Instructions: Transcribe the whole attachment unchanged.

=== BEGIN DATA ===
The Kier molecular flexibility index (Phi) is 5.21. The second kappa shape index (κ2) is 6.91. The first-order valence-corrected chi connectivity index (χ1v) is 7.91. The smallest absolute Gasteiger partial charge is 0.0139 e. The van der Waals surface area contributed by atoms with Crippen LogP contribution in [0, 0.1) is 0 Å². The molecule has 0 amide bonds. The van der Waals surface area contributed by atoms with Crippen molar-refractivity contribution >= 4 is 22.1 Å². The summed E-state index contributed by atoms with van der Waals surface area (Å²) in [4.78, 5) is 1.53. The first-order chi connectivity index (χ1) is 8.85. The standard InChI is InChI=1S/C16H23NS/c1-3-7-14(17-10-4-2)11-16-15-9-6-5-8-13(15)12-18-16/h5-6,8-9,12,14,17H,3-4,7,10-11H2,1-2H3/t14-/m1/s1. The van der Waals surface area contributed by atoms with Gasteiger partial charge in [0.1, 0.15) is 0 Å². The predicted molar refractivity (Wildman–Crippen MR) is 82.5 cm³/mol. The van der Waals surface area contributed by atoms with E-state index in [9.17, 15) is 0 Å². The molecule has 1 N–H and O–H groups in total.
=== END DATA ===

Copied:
The Kier molecular flexibility index (Phi) is 5.21. The second kappa shape index (κ2) is 6.91. The first-order valence-corrected chi connectivity index (χ1v) is 7.91. The smallest absolute Gasteiger partial charge is 0.0139 e. The van der Waals surface area contributed by atoms with Crippen LogP contribution in [0, 0.1) is 0 Å². The molecule has 0 amide bonds. The van der Waals surface area contributed by atoms with Crippen molar-refractivity contribution >= 4 is 22.1 Å². The summed E-state index contributed by atoms with van der Waals surface area (Å²) in [4.78, 5) is 1.53. The first-order chi connectivity index (χ1) is 8.85. The standard InChI is InChI=1S/C16H23NS/c1-3-7-14(17-10-4-2)11-16-15-9-6-5-8-13(15)12-18-16/h5-6,8-9,12,14,17H,3-4,7,10-11H2,1-2H3/t14-/m1/s1. The van der Waals surface area contributed by atoms with Gasteiger partial charge in [0.1, 0.15) is 0 Å². The predicted molar refractivity (Wildman–Crippen MR) is 82.5 cm³/mol. The van der Waals surface area contributed by atoms with E-state index in [9.17, 15) is 0 Å². The molecule has 1 N–H and O–H groups in total.